Sleeve member 12S is slide mounted onto the hand tool as indicated by arrow M, until the tapered outside surface of socket wrench 10W engages the tapered inside surface of the sleeve (see FIG. 3C). The range of outside diameters along the taper of the wrench is slightly greater than the range of inside diameters along the taper of the sleeve, which establishes the pre-load hoop tension in the sleeve and the pre-load compression in the wrench. The pre-load is sufficient to cause the side walls of the wrench to fit snugly against the connector nut (preferably at zero clearance) for capturing the connector nut.
The slope of the matching tapers is high enough to provide the desired pre-load hoop tension in the sleeve when the sleeve mounted, and low enough to maintain static frictional engagement between the inside surface of the sleeve and the outside surface of the wrench. The taper slope is the defined by the relationship:
Taper Slope=Tangent (A)
A is the angle of each matched tapered surface relative to the center of the torque sleeve.
The taper angle A may be between from about 0.5 degrees to about 5.0 degrees, forming a total taper angle 2×A of from about 1.0 degrees to about 10 degrees. The total taper angle is the angle of the apex of the cone forming the taper which is twice the angle of the taper slope of one the side of the cone. A preferred taper angle A of about 2 degrees forms a total taper angle 2×A of about 4 degrees.
The outside surface of the wrench may have a suitable stop structure thereon which defines the maximum pre-load hoop tension established within the sleeve by limiting the slide mounting of the sleeve. The stop structure may be a shoulder such as annual rise 22A (see FIG. 2C) extending around the wrench proximate the bottom of the socket wrench. As the torque sleeve is slide mounted onto the wrench, the engagement of the tapered surfaces establish the pre-load within the sleeve and the wrench. Tight tapered engagements, establish high pre-loads. When the front edge of the torque sleeve contacts the stop shoulder, the slide mounting cannot proceed further. The pre-load is fixed by the position of the stop shoulder.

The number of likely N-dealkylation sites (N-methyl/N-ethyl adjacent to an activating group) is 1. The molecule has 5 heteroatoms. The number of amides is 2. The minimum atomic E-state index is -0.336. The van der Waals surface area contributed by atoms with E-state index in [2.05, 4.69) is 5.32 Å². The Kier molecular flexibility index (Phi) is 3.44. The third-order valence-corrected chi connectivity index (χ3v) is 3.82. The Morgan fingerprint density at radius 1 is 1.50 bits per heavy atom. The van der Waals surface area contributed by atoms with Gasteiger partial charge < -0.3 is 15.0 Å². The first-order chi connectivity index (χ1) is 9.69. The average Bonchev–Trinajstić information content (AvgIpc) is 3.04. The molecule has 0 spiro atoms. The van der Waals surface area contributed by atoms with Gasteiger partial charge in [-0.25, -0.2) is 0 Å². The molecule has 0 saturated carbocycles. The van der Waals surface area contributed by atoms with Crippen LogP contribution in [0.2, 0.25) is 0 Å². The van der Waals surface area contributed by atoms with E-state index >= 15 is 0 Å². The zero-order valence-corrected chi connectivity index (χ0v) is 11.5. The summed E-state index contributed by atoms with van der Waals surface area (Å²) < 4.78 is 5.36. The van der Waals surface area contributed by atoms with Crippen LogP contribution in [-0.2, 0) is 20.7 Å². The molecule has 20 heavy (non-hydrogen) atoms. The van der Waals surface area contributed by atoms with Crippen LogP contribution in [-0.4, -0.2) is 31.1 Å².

After the nut is captured within the socket wrench and the sleeve mounted thereover, the nut is threaded onto terminal post 14P. The post has external threads for engaging the internal threads of the connector nut. The engagement of the threads can be felt by the user through handle 10H. The working load develops as the nut approaches full engagement with the terminal post (see FIG. 2D). At full engagement, the working load reaches the critical value. and the tensile expansion of the sleeve permits the wrench to slip around the nut as indicated by arrow S.
The value of the critical working load within the sleeve is determined by the length, thickness and diameter of the sleeve; and by the mechanical characteristics of the material forming the sleeve, particularly the modulas of elasticity (Young's modulas). Most applications require a critical working load which provides a nut-to-post torque of from about 2 inch-pounds to about 120 inch-pounds
The side walls along the inside surface of the wrench may have a suitable reinforcing structure such as an abrasion resistant metal insert 20M (see FIG. 2D) to minimize slippage wear or rounding of the side walls against the nut. The insert may be compression molded into the wrench during the formation of the hand tool, or press fitted into position after the molding process.
After torquing, the hand tool is dismounted from the sleeve and removed from around the cable, leaving the sleeve strung permanently on the cable as a protective shield over the terminal post; and as a "witness" to the proper torque of the nut against the terminal post. The presence of the sleeve shields the nut-to-post engagement from the elements and foreign material. The sleeve also hinders access to the connector nut forming a tamper barrier against "signal theft". Normally, only the cable service man will have hand tool 10B (or other suitable device) for removing the connector and sleeve.
A suitable strain relief mechanism such as pole fastener 24F may be employed which retains the sleeve in position proximate the terminal post. The terminal posts units on utility poles carrying the cable typically have multiple posts, one for each near by residence. If desired, the color of the sleeve may be selected from a set of colors with matching colored sleeves installed on the terminal posts of the near by residences.